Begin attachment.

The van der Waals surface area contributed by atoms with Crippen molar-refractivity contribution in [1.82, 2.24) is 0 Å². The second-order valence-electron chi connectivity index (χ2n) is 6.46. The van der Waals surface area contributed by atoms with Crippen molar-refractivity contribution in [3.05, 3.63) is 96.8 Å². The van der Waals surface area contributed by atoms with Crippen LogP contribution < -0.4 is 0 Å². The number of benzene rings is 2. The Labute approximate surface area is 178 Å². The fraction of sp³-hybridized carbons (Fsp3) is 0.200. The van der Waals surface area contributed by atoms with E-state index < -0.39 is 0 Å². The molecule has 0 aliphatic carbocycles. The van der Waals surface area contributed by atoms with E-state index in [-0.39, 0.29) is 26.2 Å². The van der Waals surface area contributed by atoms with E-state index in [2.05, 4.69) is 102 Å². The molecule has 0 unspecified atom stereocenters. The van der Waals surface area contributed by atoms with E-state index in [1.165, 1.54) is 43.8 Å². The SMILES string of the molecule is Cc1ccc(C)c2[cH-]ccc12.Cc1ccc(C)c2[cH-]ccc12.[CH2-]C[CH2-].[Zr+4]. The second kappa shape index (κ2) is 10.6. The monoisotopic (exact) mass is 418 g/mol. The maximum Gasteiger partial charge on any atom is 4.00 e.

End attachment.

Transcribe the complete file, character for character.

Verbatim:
The van der Waals surface area contributed by atoms with Crippen molar-refractivity contribution in [1.82, 2.24) is 0 Å². The second-order valence-electron chi connectivity index (χ2n) is 6.46. The van der Waals surface area contributed by atoms with Crippen molar-refractivity contribution in [3.05, 3.63) is 96.8 Å². The van der Waals surface area contributed by atoms with Crippen LogP contribution < -0.4 is 0 Å². The number of benzene rings is 2. The Labute approximate surface area is 178 Å². The fraction of sp³-hybridized carbons (Fsp3) is 0.200. The van der Waals surface area contributed by atoms with E-state index < -0.39 is 0 Å². The molecule has 0 aliphatic carbocycles. The van der Waals surface area contributed by atoms with E-state index in [-0.39, 0.29) is 26.2 Å². The van der Waals surface area contributed by atoms with E-state index in [2.05, 4.69) is 102 Å². The molecule has 0 unspecified atom stereocenters. The van der Waals surface area contributed by atoms with E-state index in [1.165, 1.54) is 43.8 Å². The SMILES string of the molecule is Cc1ccc(C)c2[cH-]ccc12.Cc1ccc(C)c2[cH-]ccc12.[CH2-]C[CH2-].[Zr+4]. The second kappa shape index (κ2) is 10.6. The monoisotopic (exact) mass is 418 g/mol. The maximum Gasteiger partial charge on any atom is 4.00 e.